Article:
28/10/2017 1:42 PM AEDT | Updated 28/10/2017 2:57 PM AEDT

From Footy To Wall Street: How AFL Player Joel MacDonald Become A $100 Million Man

Joel MacDonald, 33, has just made it onto the AFR Young Rich List.

Christopher Pearce (Fairfax Media)/Scott Barbour (Getty Images)

Five years ago Joel MacDonald was on the bus after playing an AFL game with the Melbourne Demons, but it wasn't football on his mind.

He and two other teammates had their laptops open, doing the sums to see if they could get their idea for a booze delivery business off the ground.

It was the seed for an idea which has today evolved into $200 million software empire GetSwift and seen the 33-year-old join the likes of Atlassian founders Mike Cannon-Brookes and Scott Farquhar on Australian Financial Review (AFR)'s Young Rich List with an estimated personal wealth of more than $100 million.

Business is more of a 24/7 sport -- and your scoreboard is your revenue."

"I love football but towards the end of my football career I started to notice myself internally just focusing so much of my time and my passion towards these businesses," MacDonald told HuffPost Australia.

"I've always looked at things a different way and along the journey tried to solve some problems.

"If I see a problem I just want to solve it and all of a sudden 24 hours have past and I've hardly slept or eaten."

A self-described "average player" when it came to AFL, MacDonald has proved himself anything but in the business world.

Scott Barbour via Getty Images
Joel played for the Melbourne Lions until he quit to focus on his LiquorRun business in 2013.

His company GetSwift's on-demand delivery software now operates in 630 cities worldwide and has been taken up in Australia by the likes of the Commonwealth Bank and Pizza Hut.

But like most businesses, its success has come at the cost of many sleepless nights and a lot of risk.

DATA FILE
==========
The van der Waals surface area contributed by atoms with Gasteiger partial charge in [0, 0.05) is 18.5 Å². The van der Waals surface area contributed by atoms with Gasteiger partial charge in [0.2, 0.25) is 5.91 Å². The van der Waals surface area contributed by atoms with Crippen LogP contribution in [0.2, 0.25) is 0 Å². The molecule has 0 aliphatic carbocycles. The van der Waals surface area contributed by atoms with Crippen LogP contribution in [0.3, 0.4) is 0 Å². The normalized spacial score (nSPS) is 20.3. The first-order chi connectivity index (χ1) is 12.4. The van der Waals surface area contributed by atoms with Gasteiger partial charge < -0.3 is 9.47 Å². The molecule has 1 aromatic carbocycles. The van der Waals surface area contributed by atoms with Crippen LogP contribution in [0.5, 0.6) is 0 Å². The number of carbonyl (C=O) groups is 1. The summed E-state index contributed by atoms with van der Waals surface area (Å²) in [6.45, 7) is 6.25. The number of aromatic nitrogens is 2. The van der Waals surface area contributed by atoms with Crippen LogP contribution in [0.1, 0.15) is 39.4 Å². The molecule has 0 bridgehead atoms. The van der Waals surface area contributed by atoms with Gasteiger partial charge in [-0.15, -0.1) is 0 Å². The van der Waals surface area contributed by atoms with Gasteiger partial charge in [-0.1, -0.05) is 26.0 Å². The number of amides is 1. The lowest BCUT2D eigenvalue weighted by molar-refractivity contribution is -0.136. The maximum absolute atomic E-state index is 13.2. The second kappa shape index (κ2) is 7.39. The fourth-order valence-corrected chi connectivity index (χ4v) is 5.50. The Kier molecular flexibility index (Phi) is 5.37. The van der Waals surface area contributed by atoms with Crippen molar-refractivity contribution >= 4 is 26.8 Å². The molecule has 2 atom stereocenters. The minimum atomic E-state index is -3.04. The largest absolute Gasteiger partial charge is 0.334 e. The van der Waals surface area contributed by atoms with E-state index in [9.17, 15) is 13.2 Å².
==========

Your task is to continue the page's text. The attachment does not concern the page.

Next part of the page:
"Business is more of a 24/7 sport -- and your scoreboard is your revenue," he said.

"Whereas with football it's only two hours on Saturday and you always had the chance if you had a bad game to come back the next week, business, well, it's a bit more ruthless."

When the footballers' on-demand alcohol delivery business, LiquorRun, started to take off in 2013 MacDonald quickly realised they had a problem -- and it was one shared by countless other businesses around the world.

Trying to coordinating their scooter-riding deliverers with nearby suppliers and delivery addresses in order to get alcohol and food to customers in under 60 minutes was becoming a logistical nightmare.

"We got to the stage where we were running a hundred miles an hour but we were still operating on email dispatching, two-way radio and paper – it was a really clunky system," MacDonald explained.

So they started designed a software program that could track and coordinate the deliveries in optimal time -- and GetSwift was born.

It wasn't long before the demand for their software, which GetSwift claims can "dispatch like Uber, track like Domino's and set routes like Fedex", was outstripping the desire for speedily delivered alcohol.

At the age of 30, MacDonald moved to New York and started negotiating with US giants over multi-million-dollar contracts.

Fairfax Media / Christopher Pearce
Joel McDonald and Executive Chairman Bane Hunter believe this is just the beginning for their $200 million company.

"It was frightening... how many of these large corporates with multi-billion dollar balance sheets were still operating on paper, were still operating on two-way radio. It didn't matter how big you were, the problem was so broad," MacDonald said.

But in the end, MacDonald and his executive chairman Bane Hunter decided to hold onto ownership of the company in a decision that's paid off with its unprecedented success.

Since GetSwift was listed on the ASX at 20 cents just ten months ago, its stocks have skyrocketed by 740 percent.

And while he misses the camaraderie of the AFL locker room, MacDonald is looking forwards, not backwards.

"There is no real ceiling on our growth -- that's the exciting thing.

"I feel like we're just at base camp."